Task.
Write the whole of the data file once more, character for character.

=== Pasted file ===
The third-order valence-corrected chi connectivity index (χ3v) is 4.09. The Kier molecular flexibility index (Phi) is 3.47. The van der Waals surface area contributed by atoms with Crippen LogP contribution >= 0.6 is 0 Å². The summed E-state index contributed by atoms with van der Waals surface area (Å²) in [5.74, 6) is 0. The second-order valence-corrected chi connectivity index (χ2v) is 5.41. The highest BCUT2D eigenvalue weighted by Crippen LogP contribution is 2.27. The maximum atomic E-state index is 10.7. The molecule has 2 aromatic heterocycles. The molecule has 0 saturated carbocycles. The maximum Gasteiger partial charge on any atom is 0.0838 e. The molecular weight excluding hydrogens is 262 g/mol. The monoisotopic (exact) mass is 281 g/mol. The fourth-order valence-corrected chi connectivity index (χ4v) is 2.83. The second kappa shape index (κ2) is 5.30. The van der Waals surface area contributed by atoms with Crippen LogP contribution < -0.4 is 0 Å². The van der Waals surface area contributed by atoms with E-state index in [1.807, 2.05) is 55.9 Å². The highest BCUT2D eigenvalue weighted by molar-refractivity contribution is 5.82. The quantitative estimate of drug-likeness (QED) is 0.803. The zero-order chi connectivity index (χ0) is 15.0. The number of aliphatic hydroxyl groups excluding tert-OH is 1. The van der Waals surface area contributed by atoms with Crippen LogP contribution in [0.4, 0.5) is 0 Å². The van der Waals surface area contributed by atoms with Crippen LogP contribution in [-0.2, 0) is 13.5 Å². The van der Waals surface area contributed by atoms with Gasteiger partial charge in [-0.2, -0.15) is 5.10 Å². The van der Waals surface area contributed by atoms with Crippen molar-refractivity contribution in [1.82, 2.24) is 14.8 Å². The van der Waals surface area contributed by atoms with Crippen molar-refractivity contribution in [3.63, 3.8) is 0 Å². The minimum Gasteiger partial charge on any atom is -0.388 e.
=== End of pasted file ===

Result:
The third-order valence-corrected chi connectivity index (χ3v) is 4.09. The Kier molecular flexibility index (Phi) is 3.47. The van der Waals surface area contributed by atoms with Crippen LogP contribution >= 0.6 is 0 Å². The summed E-state index contributed by atoms with van der Waals surface area (Å²) in [5.74, 6) is 0. The second-order valence-corrected chi connectivity index (χ2v) is 5.41. The highest BCUT2D eigenvalue weighted by Crippen LogP contribution is 2.27. The maximum atomic E-state index is 10.7. The molecule has 2 aromatic heterocycles. The molecule has 0 saturated carbocycles. The maximum Gasteiger partial charge on any atom is 0.0838 e. The molecular weight excluding hydrogens is 262 g/mol. The monoisotopic (exact) mass is 281 g/mol. The fourth-order valence-corrected chi connectivity index (χ4v) is 2.83. The second kappa shape index (κ2) is 5.30. The van der Waals surface area contributed by atoms with Crippen LogP contribution < -0.4 is 0 Å². The van der Waals surface area contributed by atoms with E-state index in [1.807, 2.05) is 55.9 Å². The highest BCUT2D eigenvalue weighted by molar-refractivity contribution is 5.82. The quantitative estimate of drug-likeness (QED) is 0.803. The zero-order chi connectivity index (χ0) is 15.0. The number of aliphatic hydroxyl groups excluding tert-OH is 1. The van der Waals surface area contributed by atoms with Crippen LogP contribution in [0.4, 0.5) is 0 Å². The van der Waals surface area contributed by atoms with Crippen LogP contribution in [-0.2, 0) is 13.5 Å². The van der Waals surface area contributed by atoms with Gasteiger partial charge in [-0.2, -0.15) is 5.10 Å². The van der Waals surface area contributed by atoms with Crippen molar-refractivity contribution in [1.82, 2.24) is 14.8 Å². The van der Waals surface area contributed by atoms with Crippen molar-refractivity contribution in [3.63, 3.8) is 0 Å². The minimum Gasteiger partial charge on any atom is -0.388 e.